• $\begingroup$ That said, although not all parallel morphisms in the MLTT syntax have equalizers, we can decide whether there is an equalizer. The decision procedure is unification, and the equalizer is the most general unifier (mgu). $\endgroup$ Jul 28 at 12:10
  • $\begingroup$ The internal equality is a type and cannot be literally the same thing as judgemental equlity. What rather happens is that the identity type $\mathrm{Id}_A$ is interpreted as classifying equality of morphisms (which is how judgemental equality is interpreted). $\endgroup$ Jul 28 at 12:44
  • 1
    $\begingroup$ @AndrejBauer I did not mean literally the same, of course. Reworded it. $\endgroup$ Jul 28 at 12:54
4
$\begingroup$

Definitional equality is essentially a syntactic notion of equality, not witnessed by a term in the type theory: when two types or terms are definitionally equal, we are saying that they are precisely the same. Therefore, definitional equality of types is interpreted as equality of objects, and definitional equality of terms is interpreted as equality of morphisms.

This is orthogonal to the treatment of identity types. If our category has equalisers, we can interpret identity types. Furthermore, these come with equality reflection, in that having $\Gamma \vdash p : \mathrm{Id}_A(a, a')$ implies that $a$ and $a'$ are definitionally equal, and hence equal as morphisms of the category. However, we could consider weaker interpretations of identity types, such as a path space object, in which case we are able to model propositional equalities without involving definitional equalities at all. However, in this setting, definitional equality (where relevant) would still be interpreted as equality of types or morphisms.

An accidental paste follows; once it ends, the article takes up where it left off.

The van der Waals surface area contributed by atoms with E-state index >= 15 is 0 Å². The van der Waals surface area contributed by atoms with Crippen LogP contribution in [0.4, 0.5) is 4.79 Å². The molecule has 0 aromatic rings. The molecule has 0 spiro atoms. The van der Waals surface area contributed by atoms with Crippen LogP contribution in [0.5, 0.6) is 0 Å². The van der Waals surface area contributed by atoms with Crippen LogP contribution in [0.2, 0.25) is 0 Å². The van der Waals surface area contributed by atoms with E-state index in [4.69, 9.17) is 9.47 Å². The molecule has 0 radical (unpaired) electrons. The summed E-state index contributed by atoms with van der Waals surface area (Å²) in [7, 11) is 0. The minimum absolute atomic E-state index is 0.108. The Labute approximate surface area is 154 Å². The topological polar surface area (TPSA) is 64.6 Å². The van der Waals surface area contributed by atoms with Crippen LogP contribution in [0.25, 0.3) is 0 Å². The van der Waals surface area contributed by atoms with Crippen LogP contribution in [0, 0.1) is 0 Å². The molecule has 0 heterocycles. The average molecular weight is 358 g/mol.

$\endgroup$
7
  • $\begingroup$ But terms of equal interpretations in category theory are not always definitionally equal $\endgroup$
    – ice1000
    Jul 28 at 10:59
  • 1
    $\begingroup$ If your category is complete for the syntax, then the equality of two objects or morphisms in the category will imply that the corresponding types or terms are equal. However, category theorists may consider categories that are not complete for the syntax. The syntactic category in particular is always complete in this sense, and hence equality in the category exactly corresponds to definition equality. $\endgroup$
    – varkor
    Jul 28 at 11:15
  • $\begingroup$ Can I rephrase the last sentence as 'and hence equalities known in the category exactly corresponds to def equality'? $\endgroup$
    – ice1000
    Jul 28 at 11:46
  • 1
    $\begingroup$ What do you mean by "known"? A category is by definition a set of objects and morphisms, along with composition structure. So we always know whether two objects or morphisms are equal, depending on whether they are equal set-theoretically (i.e. equal elements of the set). $\endgroup$
    – varkor
    Jul 28 at 12:16
  • 1
    $\begingroup$ Both answers are great, and I have to make a choice to prevent the third to come out 🤣 I'm sorry that stackexchange only allows on answer to be accepted. What makes me accepted AK's answer is due to the comments to his post, which is not part of the answer anyway $\endgroup$
    – ice1000
    Jul 28 at 13:59

Your Answer

By clicking “Post Your Answer”, you agree to our terms of service, privacy policy and cookie policy

Not the answer you're looking for? Browse other questions tagged or ask your own question.